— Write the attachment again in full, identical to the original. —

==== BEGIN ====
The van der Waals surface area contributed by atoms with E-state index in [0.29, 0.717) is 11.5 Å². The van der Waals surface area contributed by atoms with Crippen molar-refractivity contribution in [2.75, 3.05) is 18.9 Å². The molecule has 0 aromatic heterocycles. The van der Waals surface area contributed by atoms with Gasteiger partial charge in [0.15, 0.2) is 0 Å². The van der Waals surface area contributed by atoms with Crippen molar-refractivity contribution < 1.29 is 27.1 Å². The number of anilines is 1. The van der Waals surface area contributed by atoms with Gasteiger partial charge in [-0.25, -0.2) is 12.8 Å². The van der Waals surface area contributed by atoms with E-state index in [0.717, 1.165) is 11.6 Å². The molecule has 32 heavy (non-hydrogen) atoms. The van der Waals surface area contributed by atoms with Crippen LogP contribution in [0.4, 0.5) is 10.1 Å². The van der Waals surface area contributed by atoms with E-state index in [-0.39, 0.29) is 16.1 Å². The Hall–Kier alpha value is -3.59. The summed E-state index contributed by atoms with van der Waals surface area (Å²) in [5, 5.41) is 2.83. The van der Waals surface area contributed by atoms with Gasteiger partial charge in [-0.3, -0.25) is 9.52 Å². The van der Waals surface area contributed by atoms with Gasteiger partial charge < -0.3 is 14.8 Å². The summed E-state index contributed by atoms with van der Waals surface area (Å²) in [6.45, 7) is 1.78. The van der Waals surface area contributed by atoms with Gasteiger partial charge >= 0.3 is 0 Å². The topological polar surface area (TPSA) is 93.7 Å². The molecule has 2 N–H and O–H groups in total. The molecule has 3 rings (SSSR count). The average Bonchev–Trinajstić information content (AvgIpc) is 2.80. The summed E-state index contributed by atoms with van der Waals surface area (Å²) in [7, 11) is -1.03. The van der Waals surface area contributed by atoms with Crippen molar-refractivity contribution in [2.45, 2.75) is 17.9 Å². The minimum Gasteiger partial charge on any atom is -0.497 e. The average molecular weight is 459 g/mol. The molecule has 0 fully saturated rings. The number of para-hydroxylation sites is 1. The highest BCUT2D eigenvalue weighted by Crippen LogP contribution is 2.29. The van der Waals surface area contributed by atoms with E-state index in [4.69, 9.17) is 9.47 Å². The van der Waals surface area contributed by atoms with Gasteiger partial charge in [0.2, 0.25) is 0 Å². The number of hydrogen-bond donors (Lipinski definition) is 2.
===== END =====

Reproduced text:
The van der Waals surface area contributed by atoms with E-state index in [0.29, 0.717) is 11.5 Å². The van der Waals surface area contributed by atoms with Crippen molar-refractivity contribution in [2.75, 3.05) is 18.9 Å². The molecule has 0 aromatic heterocycles. The van der Waals surface area contributed by atoms with Gasteiger partial charge in [0.15, 0.2) is 0 Å². The van der Waals surface area contributed by atoms with Crippen molar-refractivity contribution < 1.29 is 27.1 Å². The number of anilines is 1. The van der Waals surface area contributed by atoms with Gasteiger partial charge in [-0.25, -0.2) is 12.8 Å². The van der Waals surface area contributed by atoms with E-state index in [0.717, 1.165) is 11.6 Å². The molecule has 32 heavy (non-hydrogen) atoms. The van der Waals surface area contributed by atoms with Crippen LogP contribution in [0.4, 0.5) is 10.1 Å². The van der Waals surface area contributed by atoms with E-state index in [-0.39, 0.29) is 16.1 Å². The Hall–Kier alpha value is -3.59. The summed E-state index contributed by atoms with van der Waals surface area (Å²) in [5, 5.41) is 2.83. The van der Waals surface area contributed by atoms with Gasteiger partial charge in [-0.3, -0.25) is 9.52 Å². The van der Waals surface area contributed by atoms with Gasteiger partial charge < -0.3 is 14.8 Å². The summed E-state index contributed by atoms with van der Waals surface area (Å²) in [6.45, 7) is 1.78. The van der Waals surface area contributed by atoms with Gasteiger partial charge >= 0.3 is 0 Å². The topological polar surface area (TPSA) is 93.7 Å². The molecule has 2 N–H and O–H groups in total. The molecule has 3 rings (SSSR count). The average Bonchev–Trinajstić information content (AvgIpc) is 2.80. The summed E-state index contributed by atoms with van der Waals surface area (Å²) in [7, 11) is -1.03. The van der Waals surface area contributed by atoms with Crippen molar-refractivity contribution in [2.45, 2.75) is 17.9 Å². The minimum Gasteiger partial charge on any atom is -0.497 e. The average molecular weight is 459 g/mol. The molecule has 0 fully saturated rings. The number of para-hydroxylation sites is 1. The highest BCUT2D eigenvalue weighted by Crippen LogP contribution is 2.29. The van der Waals surface area contributed by atoms with E-state index in [4.69, 9.17) is 9.47 Å². The van der Waals surface area contributed by atoms with Gasteiger partial charge in [0.2, 0.25) is 0 Å². The number of hydrogen-bond donors (Lipinski definition) is 2.